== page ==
Florida uses late punt block to sneak by Louisiana

By Greg Luca

Independent Florida Alligator, U. Florida via UWIRE

Florida uses late punt block to sneak by Louisiana

With the Gators on the verge of a season-crushing loss, Loucheiz Purifoy kept Florida’s BCS hopes alive.

Florida continued its season-long trends of slow starts and anemic offense, and on Saturday the result was nearly catastrophic. Sun Belt opponent Louisiana took a lead with 4:03 remaining in the third quarter and held it deep into the fourth. Even after Jacoby Brissett hooked up with Quinton Dunbar to tie the score at 20 with 1:42 remaining, Louisiana was in position to send the game to overtime.

A UF loss would have undone its surprising season, thoroughly overshadowing wins against Southeastern Conference powerhouses South Carolina and LSU.

But when Louisiana-Lafayette’s Brett Baer came on with 13 seconds remaining to attempt a punt — seemingly a mere formality on the way to overtime — Purifoy made the play of the season.

Coach Will Muschamp asked special teams coordinator D.J. Durkin if he had a punt block prepared, and Durkin was confident. “Absolutely,” he said.

So Muschamp made the call: “Black.” That was Purifoy’s signal to go — exactly what he wanted to hear. After lining up 5 yards off the line of scrimmage, Purifoy noted the weak spot in Louisiana’s protection and took a spot on the left side of Florida’s punt-block formation.

He came untouched off the edge and simply put his hand in the path of the ball. He did not make a swatting motion, which would have given him the chance to miss. He needed only to extend his right arm.

“That’s a once-in-a-lifetime feeling,” Purifoy said. “That’s a great feeling.”

The deflected ball fluttered to Jelani Jenkins, who hardly had to move after positioning himself about 10 yards off the line to watch for a potential fake. Jenkins and a caravan of unnecessary blockers trotted to the end zone uncontested as Purifoy pointed the way, letting out a leaping fist-pump as his teammate crossed the plane of the goal to seal UF’s 27-20 win on Saturday in The Swamp.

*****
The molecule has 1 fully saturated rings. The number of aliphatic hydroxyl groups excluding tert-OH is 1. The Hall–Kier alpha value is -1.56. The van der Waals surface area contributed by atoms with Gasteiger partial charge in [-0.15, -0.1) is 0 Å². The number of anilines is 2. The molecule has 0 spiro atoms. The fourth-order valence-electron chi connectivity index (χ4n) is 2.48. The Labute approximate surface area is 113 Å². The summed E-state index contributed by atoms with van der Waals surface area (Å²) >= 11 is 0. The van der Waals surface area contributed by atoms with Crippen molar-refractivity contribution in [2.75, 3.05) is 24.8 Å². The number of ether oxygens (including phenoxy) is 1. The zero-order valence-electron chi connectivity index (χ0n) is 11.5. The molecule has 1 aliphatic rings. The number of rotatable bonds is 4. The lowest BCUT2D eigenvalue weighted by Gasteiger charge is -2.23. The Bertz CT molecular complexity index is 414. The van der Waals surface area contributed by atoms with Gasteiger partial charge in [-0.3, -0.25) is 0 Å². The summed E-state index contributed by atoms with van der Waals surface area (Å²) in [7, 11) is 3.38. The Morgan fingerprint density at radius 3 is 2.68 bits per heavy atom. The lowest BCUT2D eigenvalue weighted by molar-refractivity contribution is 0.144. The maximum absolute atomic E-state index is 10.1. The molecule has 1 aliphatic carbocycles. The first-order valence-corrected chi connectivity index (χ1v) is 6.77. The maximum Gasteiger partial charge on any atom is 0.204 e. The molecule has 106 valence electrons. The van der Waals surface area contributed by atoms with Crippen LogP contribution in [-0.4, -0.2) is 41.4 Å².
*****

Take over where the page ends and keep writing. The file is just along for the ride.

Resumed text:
“I saw Jelani catch it and I was just like, ‘Run, please,’” Purifoy said. “’Get in the end zone.’”

“Usually when the ball is blocked, we try to get away from it,” Jenkins said. “But the game was on the line. I saw open field and just tried to make a play.”

Although Georgia’s 38-0 drubbing of Auburn ensured that UGA and not UF will represent the East in the SEC title game, Florida’s win keeps it contention for a premier BCS bowl.

After Caleb Sturgis’ squib kick ran the final 2 seconds off the clock, the Gators stormed the field in celebration.

“In all my years of playing football, I’ve never seen a touchdown like that,” defensive tackle Sharrif Floyd said. “So I went ballistic.”

Defensive end Dominique Easley was dancing and pumping his fist as other Gators exchanged hugs. Purifoy and Jenkins continued to receive congratulations long after the final whistle.

That the Gators had fallen short of the day’s expectations, squeaking out a seven-point win as four-touchdown favorites, was unimportant. All that mattered was Florida improving to 9-1 and moving within a victory against FCS opponent Jacksonville State of finishing the season undefeated at home.

“A win’s a win,” Muschamp said. “We certain make it interesting.”

For the 10th consecutive game, Florida was outgained in the opening quarter. Both Brissett and starter Jeff Driskel struggled to move the ball through the air against a Ragin’ Cajuns unit that entered the game ranked No. 118 nationally pass defense, and Mike Gillislee gained only 45 yards on the ground.

UF’s defense needed time to adjust to Louisiana’s up-tempo attack, regardless of a clear edge in talent.

Early in the fourth quarter, Louisiana held a four-point lead and had first-and-goal on UF’s 7-yard line.

“If we had scored right there instead of the field goal, the game is probably over,” Louisiana coach Mark Hudspeth said.

But, as it has done all season, the Gators defense stiffened, holding the Ragin’ Cajuns to a field goal. Once again, Florida managed to come out on top.

“It’s a football team that’s finding ways to win games,” Muschamp said. “We certainly shot ourselves in the foot enough in the game. … I know one thing: There’s nobody questioning the character in that room and the resolve and the fight.”

Those qualities were on display in Purifoy. After being flagged for pass interference to set up Louisiana’s first touchdown and committing a holding penalty that helped the Ragin’ Cajuns to a field goal in the fourth quarter, Purifoy bounced back with what he called the biggest play of his life.

“I always tell him, especially when you play corner for us, you better have a short memory,” Muschamp said.

Jenkins called the late score the highlight of his career, and neither Muschamp, Floyd, Jenkins nor Purifoy could recall a similar ending.

Finding unlikely ways to pull off comebacks has been commonplace for UF this season.

“It’s becoming a routine,” Purifoy said. “As long as we get the ‘W.’”

As Muschamp met with Hudspeth near midfield after the game, Louisiana’s coach had a simple message: “Great teams find ways to win games. You’ve got a great football team.”

“I don’t know if I’d stretch it that far,” Muschamp said. “But we’ve got a bunch of guys that are playing together, that are playing for each other. They have a strong belief in each other. They have a strong belief in what we’re doing and where we’re headed. The future’s bright.”

Read more here: http://www.alligator.org/sports/article_921dd442-2ba7-11e2-86f3-001a4bcf887a.html
Copyright 2018 Independent Florida Alligator